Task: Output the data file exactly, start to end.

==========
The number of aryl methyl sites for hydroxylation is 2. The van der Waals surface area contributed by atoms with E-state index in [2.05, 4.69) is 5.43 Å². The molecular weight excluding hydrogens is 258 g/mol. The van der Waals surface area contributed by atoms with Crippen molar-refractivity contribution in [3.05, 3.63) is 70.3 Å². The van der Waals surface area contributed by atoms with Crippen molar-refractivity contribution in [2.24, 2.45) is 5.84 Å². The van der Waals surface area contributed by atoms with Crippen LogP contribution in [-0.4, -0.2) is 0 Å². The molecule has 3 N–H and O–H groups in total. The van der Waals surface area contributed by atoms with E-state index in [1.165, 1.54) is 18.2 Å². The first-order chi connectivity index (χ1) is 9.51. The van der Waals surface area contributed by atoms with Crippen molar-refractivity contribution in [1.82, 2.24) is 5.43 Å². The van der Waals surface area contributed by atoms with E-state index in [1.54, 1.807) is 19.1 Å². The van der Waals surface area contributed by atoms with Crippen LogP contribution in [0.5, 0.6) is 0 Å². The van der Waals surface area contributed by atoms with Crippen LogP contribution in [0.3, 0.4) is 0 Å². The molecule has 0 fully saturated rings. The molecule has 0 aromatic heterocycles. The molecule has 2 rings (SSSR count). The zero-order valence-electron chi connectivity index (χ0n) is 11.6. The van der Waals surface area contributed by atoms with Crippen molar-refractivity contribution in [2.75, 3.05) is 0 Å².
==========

The number of aryl methyl sites for hydroxylation is 2. The van der Waals surface area contributed by atoms with E-state index in [2.05, 4.69) is 5.43 Å². The molecular weight excluding hydrogens is 258 g/mol. The van der Waals surface area contributed by atoms with Crippen molar-refractivity contribution in [3.05, 3.63) is 70.3 Å². The van der Waals surface area contributed by atoms with Crippen molar-refractivity contribution in [2.24, 2.45) is 5.84 Å². The van der Waals surface area contributed by atoms with Crippen LogP contribution in [-0.4, -0.2) is 0 Å². The molecule has 3 N–H and O–H groups in total. The van der Waals surface area contributed by atoms with E-state index in [1.165, 1.54) is 18.2 Å². The first-order chi connectivity index (χ1) is 9.51. The van der Waals surface area contributed by atoms with Crippen molar-refractivity contribution in [1.82, 2.24) is 5.43 Å². The van der Waals surface area contributed by atoms with E-state index in [1.54, 1.807) is 19.1 Å². The van der Waals surface area contributed by atoms with Crippen LogP contribution in [0.5, 0.6) is 0 Å². The van der Waals surface area contributed by atoms with Crippen LogP contribution in [0.3, 0.4) is 0 Å². The molecule has 0 fully saturated rings. The molecule has 0 aromatic heterocycles. The molecule has 2 rings (SSSR count). The zero-order valence-electron chi connectivity index (χ0n) is 11.6. The van der Waals surface area contributed by atoms with Crippen molar-refractivity contribution in [2.75, 3.05) is 0 Å².